A pocket square should always be worn with morning dress. They may be made from linen, cotton, or silk. Whilst a simple white linen square with rolled edges is classic, they may instead be a solid colour or patterned and should always complement the neckwear.

In respect of ties and pocket squares, it is considered particularly elegant to pair one of those accessories, which is made from silk, with the other, made from a non-lustrous material such as linen or cotton. This helps to counterbalance the potential for affectations.

Although it is very common practice in wedding parties, many style authorities do not recommend matching a pocket square to a tie as it tends to look contrived, draw attention away from the wearer's face, and display sartorial uncertainty. Pocket squares with a solid colour should generally be paired with a patterned tie (and vice versa) and should not share the same base colour. If the pocket square is patterned, it should likewise not match the tie but instead complement it.

It may be puffed or folded into a square, single-point, or multi-pointed style folds. Puffed pocket squares work well with softer materials such as silk; other folds tend to hold their shape better when more structured materials such as linen are used.

Decorations

The wearing of decorations, orders, and medals is uncommon with morning dress. An invitation will generally indicate whether or not they should be worn and, in the United Kingdom and Commonwealth Realms, are more common for religious services or public functions of official significance. Up to four stars, one neck badge, and full-size medals should be worn with morning dress; when a neck badge and star are worn together, they must be of different orders.[78]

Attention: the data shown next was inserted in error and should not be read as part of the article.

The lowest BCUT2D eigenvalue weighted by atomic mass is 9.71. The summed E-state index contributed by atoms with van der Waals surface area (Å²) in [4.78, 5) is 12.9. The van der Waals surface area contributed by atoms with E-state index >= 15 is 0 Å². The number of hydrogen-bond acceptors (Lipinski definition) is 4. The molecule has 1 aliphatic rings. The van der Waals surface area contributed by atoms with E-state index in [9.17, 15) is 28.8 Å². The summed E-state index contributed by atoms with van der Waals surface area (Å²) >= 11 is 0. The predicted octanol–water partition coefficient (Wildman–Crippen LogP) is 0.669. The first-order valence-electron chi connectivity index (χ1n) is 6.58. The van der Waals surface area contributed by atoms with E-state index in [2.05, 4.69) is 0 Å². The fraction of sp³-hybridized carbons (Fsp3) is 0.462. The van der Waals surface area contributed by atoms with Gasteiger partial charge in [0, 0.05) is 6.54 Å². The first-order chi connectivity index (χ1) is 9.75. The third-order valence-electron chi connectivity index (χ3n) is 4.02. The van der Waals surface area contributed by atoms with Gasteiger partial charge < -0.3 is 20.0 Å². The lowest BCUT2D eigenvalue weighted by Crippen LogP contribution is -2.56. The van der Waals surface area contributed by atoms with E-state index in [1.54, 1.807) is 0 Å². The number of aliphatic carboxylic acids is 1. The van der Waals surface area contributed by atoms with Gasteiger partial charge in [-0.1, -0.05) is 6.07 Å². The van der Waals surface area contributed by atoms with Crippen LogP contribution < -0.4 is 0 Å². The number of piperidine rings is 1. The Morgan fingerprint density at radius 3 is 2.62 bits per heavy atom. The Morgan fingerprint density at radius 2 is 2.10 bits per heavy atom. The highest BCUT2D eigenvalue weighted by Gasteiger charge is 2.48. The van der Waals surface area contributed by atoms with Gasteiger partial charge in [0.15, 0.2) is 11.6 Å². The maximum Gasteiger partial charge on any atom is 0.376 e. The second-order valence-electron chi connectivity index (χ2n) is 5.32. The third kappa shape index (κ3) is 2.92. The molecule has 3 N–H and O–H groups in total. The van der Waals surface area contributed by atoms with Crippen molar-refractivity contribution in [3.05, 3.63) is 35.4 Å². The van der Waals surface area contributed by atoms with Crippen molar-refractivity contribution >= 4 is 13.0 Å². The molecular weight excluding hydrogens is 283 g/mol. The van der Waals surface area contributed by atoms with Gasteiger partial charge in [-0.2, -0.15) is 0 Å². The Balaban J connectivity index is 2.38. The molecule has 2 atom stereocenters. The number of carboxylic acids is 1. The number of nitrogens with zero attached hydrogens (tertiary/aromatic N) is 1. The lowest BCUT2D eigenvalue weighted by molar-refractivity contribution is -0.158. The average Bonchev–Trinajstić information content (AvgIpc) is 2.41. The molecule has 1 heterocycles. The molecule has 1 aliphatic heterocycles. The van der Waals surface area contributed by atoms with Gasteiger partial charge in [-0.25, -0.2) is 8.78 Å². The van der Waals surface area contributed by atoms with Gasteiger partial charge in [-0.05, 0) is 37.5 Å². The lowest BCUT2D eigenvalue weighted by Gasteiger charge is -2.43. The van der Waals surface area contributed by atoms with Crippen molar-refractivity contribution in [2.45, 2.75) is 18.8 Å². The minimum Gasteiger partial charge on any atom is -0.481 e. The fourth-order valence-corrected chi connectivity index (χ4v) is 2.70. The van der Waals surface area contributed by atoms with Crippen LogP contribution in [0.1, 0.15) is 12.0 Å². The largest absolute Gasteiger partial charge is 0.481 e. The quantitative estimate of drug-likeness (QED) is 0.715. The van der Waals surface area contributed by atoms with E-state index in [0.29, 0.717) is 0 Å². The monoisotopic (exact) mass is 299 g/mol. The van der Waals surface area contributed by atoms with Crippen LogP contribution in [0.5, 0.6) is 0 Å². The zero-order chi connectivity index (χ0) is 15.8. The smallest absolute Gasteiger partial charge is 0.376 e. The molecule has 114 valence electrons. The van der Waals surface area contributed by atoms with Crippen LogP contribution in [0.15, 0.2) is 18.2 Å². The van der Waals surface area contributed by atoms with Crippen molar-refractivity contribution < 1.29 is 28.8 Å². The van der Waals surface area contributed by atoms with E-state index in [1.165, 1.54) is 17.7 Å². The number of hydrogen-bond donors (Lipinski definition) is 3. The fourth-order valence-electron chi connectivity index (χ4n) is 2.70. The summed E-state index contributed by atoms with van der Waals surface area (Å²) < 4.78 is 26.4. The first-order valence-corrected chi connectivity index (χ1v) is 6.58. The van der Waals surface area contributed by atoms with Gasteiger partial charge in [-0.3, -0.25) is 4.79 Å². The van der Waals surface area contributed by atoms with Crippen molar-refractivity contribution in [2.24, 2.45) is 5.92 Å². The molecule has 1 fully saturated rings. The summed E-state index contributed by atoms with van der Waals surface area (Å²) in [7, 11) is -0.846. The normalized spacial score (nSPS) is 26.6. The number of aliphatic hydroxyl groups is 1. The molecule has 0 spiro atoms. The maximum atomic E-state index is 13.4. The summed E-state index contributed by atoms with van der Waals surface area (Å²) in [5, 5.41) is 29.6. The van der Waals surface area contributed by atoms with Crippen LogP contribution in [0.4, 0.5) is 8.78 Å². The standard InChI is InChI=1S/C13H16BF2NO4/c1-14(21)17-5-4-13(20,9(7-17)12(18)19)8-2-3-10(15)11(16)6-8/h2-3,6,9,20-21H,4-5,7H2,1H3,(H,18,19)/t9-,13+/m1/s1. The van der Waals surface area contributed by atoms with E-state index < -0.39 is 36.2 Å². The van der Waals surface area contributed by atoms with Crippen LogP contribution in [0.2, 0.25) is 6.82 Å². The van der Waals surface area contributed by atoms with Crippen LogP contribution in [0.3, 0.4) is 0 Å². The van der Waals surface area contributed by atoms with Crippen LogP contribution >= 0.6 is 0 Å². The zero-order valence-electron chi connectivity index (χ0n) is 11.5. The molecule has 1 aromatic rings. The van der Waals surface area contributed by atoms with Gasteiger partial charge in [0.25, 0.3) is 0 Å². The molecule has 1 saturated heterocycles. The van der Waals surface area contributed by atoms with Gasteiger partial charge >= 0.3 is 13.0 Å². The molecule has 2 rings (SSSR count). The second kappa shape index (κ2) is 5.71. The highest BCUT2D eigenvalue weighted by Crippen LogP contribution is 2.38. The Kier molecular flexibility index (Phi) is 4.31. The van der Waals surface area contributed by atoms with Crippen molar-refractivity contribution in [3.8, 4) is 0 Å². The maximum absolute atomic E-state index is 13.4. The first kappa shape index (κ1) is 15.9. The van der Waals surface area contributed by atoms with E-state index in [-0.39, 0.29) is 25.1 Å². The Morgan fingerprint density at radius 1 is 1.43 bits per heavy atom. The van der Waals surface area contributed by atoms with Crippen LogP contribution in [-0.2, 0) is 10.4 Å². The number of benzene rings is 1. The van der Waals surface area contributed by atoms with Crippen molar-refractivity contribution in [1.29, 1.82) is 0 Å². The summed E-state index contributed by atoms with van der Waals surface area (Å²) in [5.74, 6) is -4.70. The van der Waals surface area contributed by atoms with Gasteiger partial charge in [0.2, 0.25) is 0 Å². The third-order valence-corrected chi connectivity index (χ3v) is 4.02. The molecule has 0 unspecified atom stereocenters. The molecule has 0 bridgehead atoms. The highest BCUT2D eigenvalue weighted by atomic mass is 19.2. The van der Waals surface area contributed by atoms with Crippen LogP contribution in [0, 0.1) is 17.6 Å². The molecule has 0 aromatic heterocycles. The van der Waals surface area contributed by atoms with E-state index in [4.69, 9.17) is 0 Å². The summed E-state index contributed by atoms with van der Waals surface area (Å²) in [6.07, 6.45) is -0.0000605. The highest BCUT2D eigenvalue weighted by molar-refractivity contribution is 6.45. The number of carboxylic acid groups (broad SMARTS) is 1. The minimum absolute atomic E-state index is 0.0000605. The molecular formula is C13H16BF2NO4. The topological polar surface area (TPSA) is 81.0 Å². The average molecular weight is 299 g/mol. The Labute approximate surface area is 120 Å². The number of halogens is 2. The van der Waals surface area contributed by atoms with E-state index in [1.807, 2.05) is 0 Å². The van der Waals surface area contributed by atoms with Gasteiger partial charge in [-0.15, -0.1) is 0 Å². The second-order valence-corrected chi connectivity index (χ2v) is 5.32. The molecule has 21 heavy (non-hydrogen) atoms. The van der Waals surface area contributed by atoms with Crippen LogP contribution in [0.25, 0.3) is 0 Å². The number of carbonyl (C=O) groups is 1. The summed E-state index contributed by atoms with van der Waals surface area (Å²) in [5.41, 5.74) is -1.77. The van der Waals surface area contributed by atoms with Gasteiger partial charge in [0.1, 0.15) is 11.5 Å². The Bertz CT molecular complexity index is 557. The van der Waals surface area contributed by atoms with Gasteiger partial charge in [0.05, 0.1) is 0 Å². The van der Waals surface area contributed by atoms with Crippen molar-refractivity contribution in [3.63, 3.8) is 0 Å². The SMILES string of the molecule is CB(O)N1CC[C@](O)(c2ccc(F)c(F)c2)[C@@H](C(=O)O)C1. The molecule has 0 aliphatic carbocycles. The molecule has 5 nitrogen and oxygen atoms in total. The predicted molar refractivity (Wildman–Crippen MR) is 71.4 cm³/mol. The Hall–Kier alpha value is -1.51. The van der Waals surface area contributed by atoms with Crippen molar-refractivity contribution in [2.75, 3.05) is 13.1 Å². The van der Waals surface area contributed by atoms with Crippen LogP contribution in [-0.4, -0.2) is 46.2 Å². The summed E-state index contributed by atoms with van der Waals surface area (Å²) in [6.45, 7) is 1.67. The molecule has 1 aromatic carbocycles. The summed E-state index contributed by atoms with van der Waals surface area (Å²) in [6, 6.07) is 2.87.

Etiquette: "morning dress"

1929wedding
Men in morning dress for a wedding (1929).

Men wear morning dress when members of a wedding party. In common with court dress, mess dress, and white tie, morning dress is for prestigious and important social occasions. Despite its name, morning dress may be worn to afternoon social events before five o'clock, but not to events beginning after seven o'clock in the evening; the term "morning" is best understood as "daylight".

In Europe, the groom sets the sartorial tone: the guests may wear morning dress if he does.

In fiction or popular culture, it may be used to refer, possibly satirically, to a rich ruling class, for example in cartoons.[79]

Equivalents for men

Following the etiquette of formal wear, morning dress being its civilian day wear, there are several equivalents.

White tie is the correct, equivalent formal dress for evening social events. The cutaway front of the morning tail coat differs from the evening tail coat (dress coat) in that the waist of the former is cut obliquely while the waist of the latter is cut horizontally, and the tail is cut differently from the swallow tailcoat used for evening dress. The skirt waist construction of the coats is equestrian in origin, to ease the wearer's riding his horse.

Equivalents for women

Women should wear 'smart daywear', such as a smart day dress or a skirt worn with a jacket.[1] The straps of tops and dresses should be at least one inch wide even if worn with a jacket or other covering.[80] Strapless, off-the-shoulder, one shoulder, halter neck, sheer, bardot, and spaghetti straps are not permitted in the Royal Enclosure at the Royal Ascot[80] and may be inadvisable at other occasions that require morning dress. Dresses and skirts should be neither too short nor too revealing.[1] At their shortest, they should fall just above the knee.[80]